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Prepare now for earlier livestock feeding

A few dry months across South West Victoria has decreased the normal spring pasture flush, meaning there is less carry over feed going into 2024.  Pasture agronomist Cam Nicholson has been examining the impact of the dry spring through work supported by Southern Farming Systems and funded by the Australian Government’s Future Drought Fund.

“In the past two years we have had a lot of carryover feed in South west Victoria but this is unlikely in 2024” Cam said.

“The dry spring period has roughly halved pasture growth, with annuals running to head earlier and leaf emergence in perennials slowing as they become moisture stressed” he said.

Cam anticipates the impact of the poorer spring will mean farmers will have to start feeding about 6 weeks earlier than normal.

While it is not uncommon to supplement animals before the autumn break, feeding will start earlier and last longer according to Cam.  Knowing a rough timeframe now allows farmers to plan, including examining if there is currently enough feed on hand.  It also means putting animals into containment may need to commence earlier to manage groundcover and enhance perennial grass survival.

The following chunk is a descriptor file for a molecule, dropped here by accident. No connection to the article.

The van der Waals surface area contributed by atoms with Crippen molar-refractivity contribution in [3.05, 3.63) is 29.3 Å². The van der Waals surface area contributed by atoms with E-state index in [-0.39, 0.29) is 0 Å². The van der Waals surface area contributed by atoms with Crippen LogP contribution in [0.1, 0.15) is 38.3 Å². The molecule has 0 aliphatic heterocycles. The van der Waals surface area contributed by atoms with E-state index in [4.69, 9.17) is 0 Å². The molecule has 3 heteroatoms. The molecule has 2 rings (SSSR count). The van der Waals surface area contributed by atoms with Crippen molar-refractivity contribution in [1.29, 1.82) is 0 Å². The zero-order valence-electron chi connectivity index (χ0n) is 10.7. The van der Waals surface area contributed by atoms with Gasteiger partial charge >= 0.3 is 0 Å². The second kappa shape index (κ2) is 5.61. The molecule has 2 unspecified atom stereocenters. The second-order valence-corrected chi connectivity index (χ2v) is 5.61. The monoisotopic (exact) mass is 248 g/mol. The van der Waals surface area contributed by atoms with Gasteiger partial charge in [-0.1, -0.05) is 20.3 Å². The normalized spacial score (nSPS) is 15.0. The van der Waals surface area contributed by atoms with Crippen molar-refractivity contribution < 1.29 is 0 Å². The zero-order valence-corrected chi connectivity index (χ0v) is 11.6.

“Regrowth of our perennial grasses relies on the new tillers that form in the crown of the plants in spring surviving over summer” Cam said.

“If we graze these crowns too hard over summer we run the risk of damaging these growing points which means we will have poorer growth after the Autumn break”.  Perennial ryegrass and cocksfoot pastures are more susceptible than phalaris or tall fescue to new tiller damage from grazing.

“Once we graze below 1000 kg/ha of residual dry matter we increase the risk of wind and water erosion because too much soil is exposed” Cam said.

Another approach is to sell animals earlier which reduces the feed required.  “Selling stock earlier can delay the time to commence feeding of the remaining animals, but with current livestock prices this isn’t very attractive at the moment” Cam said.

A more detailed explanation of how to create a summer feed budget is available https://sfs.org.au/resource/feed-shortfalls-over-summer and a simple online calculator https://sfs.org.au/tool/simple-summer-feed-budget

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